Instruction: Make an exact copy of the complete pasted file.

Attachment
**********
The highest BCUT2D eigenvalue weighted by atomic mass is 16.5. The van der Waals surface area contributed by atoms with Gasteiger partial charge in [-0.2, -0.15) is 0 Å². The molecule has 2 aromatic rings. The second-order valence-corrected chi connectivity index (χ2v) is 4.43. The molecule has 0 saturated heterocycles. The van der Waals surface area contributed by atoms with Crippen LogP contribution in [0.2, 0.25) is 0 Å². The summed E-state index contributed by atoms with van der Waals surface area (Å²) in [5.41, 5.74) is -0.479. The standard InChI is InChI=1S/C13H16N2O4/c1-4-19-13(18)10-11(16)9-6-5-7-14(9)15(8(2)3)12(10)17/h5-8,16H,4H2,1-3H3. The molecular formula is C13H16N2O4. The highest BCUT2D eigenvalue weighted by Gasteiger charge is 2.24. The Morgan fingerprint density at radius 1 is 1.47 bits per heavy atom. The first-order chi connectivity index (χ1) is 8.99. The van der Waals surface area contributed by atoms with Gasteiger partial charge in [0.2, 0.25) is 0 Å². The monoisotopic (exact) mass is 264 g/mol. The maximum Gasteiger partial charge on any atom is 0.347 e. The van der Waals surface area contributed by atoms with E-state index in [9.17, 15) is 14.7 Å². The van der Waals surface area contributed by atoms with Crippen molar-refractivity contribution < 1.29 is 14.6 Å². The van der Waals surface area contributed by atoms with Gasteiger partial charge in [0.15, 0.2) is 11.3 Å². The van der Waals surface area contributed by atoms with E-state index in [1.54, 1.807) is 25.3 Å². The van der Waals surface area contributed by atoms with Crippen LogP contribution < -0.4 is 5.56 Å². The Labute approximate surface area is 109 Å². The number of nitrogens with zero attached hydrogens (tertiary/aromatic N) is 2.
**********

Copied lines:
The highest BCUT2D eigenvalue weighted by atomic mass is 16.5. The van der Waals surface area contributed by atoms with Gasteiger partial charge in [-0.2, -0.15) is 0 Å². The molecule has 2 aromatic rings. The second-order valence-corrected chi connectivity index (χ2v) is 4.43. The molecule has 0 saturated heterocycles. The van der Waals surface area contributed by atoms with Crippen LogP contribution in [0.2, 0.25) is 0 Å². The summed E-state index contributed by atoms with van der Waals surface area (Å²) in [5.41, 5.74) is -0.479. The standard InChI is InChI=1S/C13H16N2O4/c1-4-19-13(18)10-11(16)9-6-5-7-14(9)15(8(2)3)12(10)17/h5-8,16H,4H2,1-3H3. The molecular formula is C13H16N2O4. The highest BCUT2D eigenvalue weighted by Gasteiger charge is 2.24. The Morgan fingerprint density at radius 1 is 1.47 bits per heavy atom. The first-order chi connectivity index (χ1) is 8.99. The van der Waals surface area contributed by atoms with Gasteiger partial charge in [0.2, 0.25) is 0 Å². The monoisotopic (exact) mass is 264 g/mol. The maximum Gasteiger partial charge on any atom is 0.347 e. The van der Waals surface area contributed by atoms with E-state index in [9.17, 15) is 14.7 Å². The van der Waals surface area contributed by atoms with Crippen molar-refractivity contribution < 1.29 is 14.6 Å². The van der Waals surface area contributed by atoms with Gasteiger partial charge in [0.15, 0.2) is 11.3 Å². The van der Waals surface area contributed by atoms with E-state index in [1.54, 1.807) is 25.3 Å². The van der Waals surface area contributed by atoms with Crippen LogP contribution < -0.4 is 5.56 Å². The Labute approximate surface area is 109 Å². The number of nitrogens with zero attached hydrogens (tertiary/aromatic N) is 2.